Named By: Richard Owen - 1876.
Synonyms: Chiwetasaurus dixeyi, Gorgonognathus longifrons, Gorgonops longifrons, Leptotrachelus eupachygnathus, Leptotracheliscops eupachygnathus, Pachyrhinos kaiseri, Scymnognathus whaitsi, Scymnosuchus whaitsi.
Classification: Chordata, Synapsida, Therapsida, Gorgonopsia, Gorgonopsidae.
Species: G. torvus (type), G. longifrons, G. whaitsi. Possible further species include G. dixeyi, G. kaiseri and G. eupachygnathus (see main text for more detail).
Size: Depending upon the species, between 1.2 and 3 meters long. Skull between 20 to 35 centimetres.
Known locations: South Africa - Karoo Basin and Malawi.
Time period: Wuchiapingian to Changhsingian of the Permian.
Fossil representation: Multiple individuals, usually from partial to complete skull material, but post cranial remains are also known.
is the type genus of the Gorgonopsia,
though paradoxically it is not
the best represented by fossil remains. Gorgonops
was a therapsid,
a kind of creature more derived than a therapsid, yet still much
more primitive than mammals which would eventually evolve from them.
Because of the mammal lineage there has been several suggestions that
Gorgonops and relative genera may have had warm
blooded metabolisms and
hence a possible covering of hair. Unfortunately these ideas remain
speculation as so far no proof to prove, or indeed disprove, the
warm-blooded theory exists. What is known however is that our
definitions of cold and warm-blooded animals have changed somewhat
thanks to new and more precise study techniques, so it could also be
possible that Gorgonops might have had something
between a ‘cold’
and a ‘warm’ blooded metabolism, yet again, this is only
speculation at this point.
Relative to body size, Gorgonops had a deep skull which had a triangular profile when viewed from above. Perhaps the most distinctive features were two enlarged canine teeth that were so big they almost protruded beyond the lower jaw. To help protect these teeth, the lower jaws grew in such a shape so that the anterior (front) portion was thicker than the posterior (rear) portion. This form would have protected the enlarged canine teeth from accidental damage, and was similar in bone function to the flanges of bone of some false sabre-toothed cats (nimravids and barbourofelids) and sabre-toothed cats (machairodonts) that would live over two-hundred million years later.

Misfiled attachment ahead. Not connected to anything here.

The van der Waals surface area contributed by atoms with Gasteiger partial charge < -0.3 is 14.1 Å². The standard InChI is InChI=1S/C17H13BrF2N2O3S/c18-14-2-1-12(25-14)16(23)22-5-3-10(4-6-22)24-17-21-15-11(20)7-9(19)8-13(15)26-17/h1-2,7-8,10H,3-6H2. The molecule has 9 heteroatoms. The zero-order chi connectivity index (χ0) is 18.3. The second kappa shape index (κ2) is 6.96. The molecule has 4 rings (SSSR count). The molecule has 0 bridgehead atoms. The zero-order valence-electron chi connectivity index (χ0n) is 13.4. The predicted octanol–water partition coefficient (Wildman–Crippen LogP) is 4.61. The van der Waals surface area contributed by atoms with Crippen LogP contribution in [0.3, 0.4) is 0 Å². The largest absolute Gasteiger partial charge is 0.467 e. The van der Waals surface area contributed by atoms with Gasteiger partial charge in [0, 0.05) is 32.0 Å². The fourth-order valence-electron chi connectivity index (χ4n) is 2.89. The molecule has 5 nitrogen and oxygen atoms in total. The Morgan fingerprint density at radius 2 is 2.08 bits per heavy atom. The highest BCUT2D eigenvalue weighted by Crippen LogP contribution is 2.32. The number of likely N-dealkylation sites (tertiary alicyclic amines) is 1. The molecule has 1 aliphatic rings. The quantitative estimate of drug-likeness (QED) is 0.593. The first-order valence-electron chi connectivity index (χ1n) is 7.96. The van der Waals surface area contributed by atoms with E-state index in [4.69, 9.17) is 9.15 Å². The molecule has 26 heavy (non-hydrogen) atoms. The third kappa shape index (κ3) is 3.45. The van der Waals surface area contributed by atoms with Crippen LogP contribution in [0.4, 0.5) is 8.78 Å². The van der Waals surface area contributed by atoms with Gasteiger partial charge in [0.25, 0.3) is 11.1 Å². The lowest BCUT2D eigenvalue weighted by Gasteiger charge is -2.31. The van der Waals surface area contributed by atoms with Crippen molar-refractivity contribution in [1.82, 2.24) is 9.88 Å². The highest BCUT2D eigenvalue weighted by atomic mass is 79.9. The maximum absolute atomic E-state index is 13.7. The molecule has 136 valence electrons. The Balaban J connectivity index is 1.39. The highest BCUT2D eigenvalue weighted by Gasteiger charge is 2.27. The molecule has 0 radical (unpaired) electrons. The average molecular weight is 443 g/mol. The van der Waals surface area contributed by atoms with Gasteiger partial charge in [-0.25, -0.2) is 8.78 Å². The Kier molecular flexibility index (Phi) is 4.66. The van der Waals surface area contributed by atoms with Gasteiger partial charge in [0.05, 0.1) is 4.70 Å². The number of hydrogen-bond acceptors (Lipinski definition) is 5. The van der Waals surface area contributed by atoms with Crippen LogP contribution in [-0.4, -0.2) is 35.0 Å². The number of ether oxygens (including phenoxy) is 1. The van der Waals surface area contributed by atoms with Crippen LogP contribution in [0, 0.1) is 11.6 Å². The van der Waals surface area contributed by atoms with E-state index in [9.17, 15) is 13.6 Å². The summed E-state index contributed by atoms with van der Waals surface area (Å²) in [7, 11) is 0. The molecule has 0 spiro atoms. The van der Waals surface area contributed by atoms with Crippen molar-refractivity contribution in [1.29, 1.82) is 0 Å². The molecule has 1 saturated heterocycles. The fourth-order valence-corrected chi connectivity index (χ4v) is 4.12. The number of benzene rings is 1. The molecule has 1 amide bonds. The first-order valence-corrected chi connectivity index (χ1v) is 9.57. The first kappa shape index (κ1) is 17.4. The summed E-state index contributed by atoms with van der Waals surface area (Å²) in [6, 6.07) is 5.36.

Gorgonops would have been one of the key predators across southern Africa during the Permian, and here we look at the teeth again. Because the canines were so large, they would have had little trouble in penetrating the tough hides of some of herbivores of the time, particularly pareiasaurs such as Bradysaurus. Aside from the teeth, one of the key predatory advantages that Gorgonops had over prey were that the legs supported the body from below rather than sprawling out to the sides like in most prey animals of the time. Aside from allowing for more energy efficient locomotion, the legs would have also allowed for a much faster pace. What animals were hunted however would depend upon the size of the individual Gorgonops, and there were some quite broad differences between species in terms of size.
There are three species of Gorgonops that are widely recognised amongst the majority of researchers, and these are the type species G. torvus as well as G. longifrons and G. whaitsi. The species are usually differentiated by skull features such as G. torvus having a proportionately longer snout, the skull of G. whaitsi being wider at the rear and G. longifrons having a longer snout and larger orbital fenestra (opening in the skull for the eye) than G. whaitsi. Aside from allowing for identification of species, the differences might denote slight variations towards differing hunting between species, with some specialising in different prey and/or modes of prey capture.
There are three other species at the time of writing that are not always recognised for different reasons. G. kaiseri is known from a single incomplete skull which has a rear narrower than other species and a slightly higher snout, but the lack of overall preservation means that it cannot be confidently assigned to Gorgonops to quell all doubt. Likewise, G. dixeyi is named from a partial skull that has been flattened during its fossilisation. Finally G. eupachygnathus was named from a partial and flattened skull of what may have actually been a juvenile of another already named species, particularly G. torvus, or G. whaitsi. Unfortunately, since no clear determination can be made to either species, so G. eupachygnathus continues to be listed even though it is probably a synonym to one of the other two species.
- Therapsids from the Permian Chiweta Beds and the age of the Karoo Supergroup in Malawi - L. L. Jacobs, D. A. Winkler, K. D. Newman, E. M. Gomani, & A. Deino - 2005.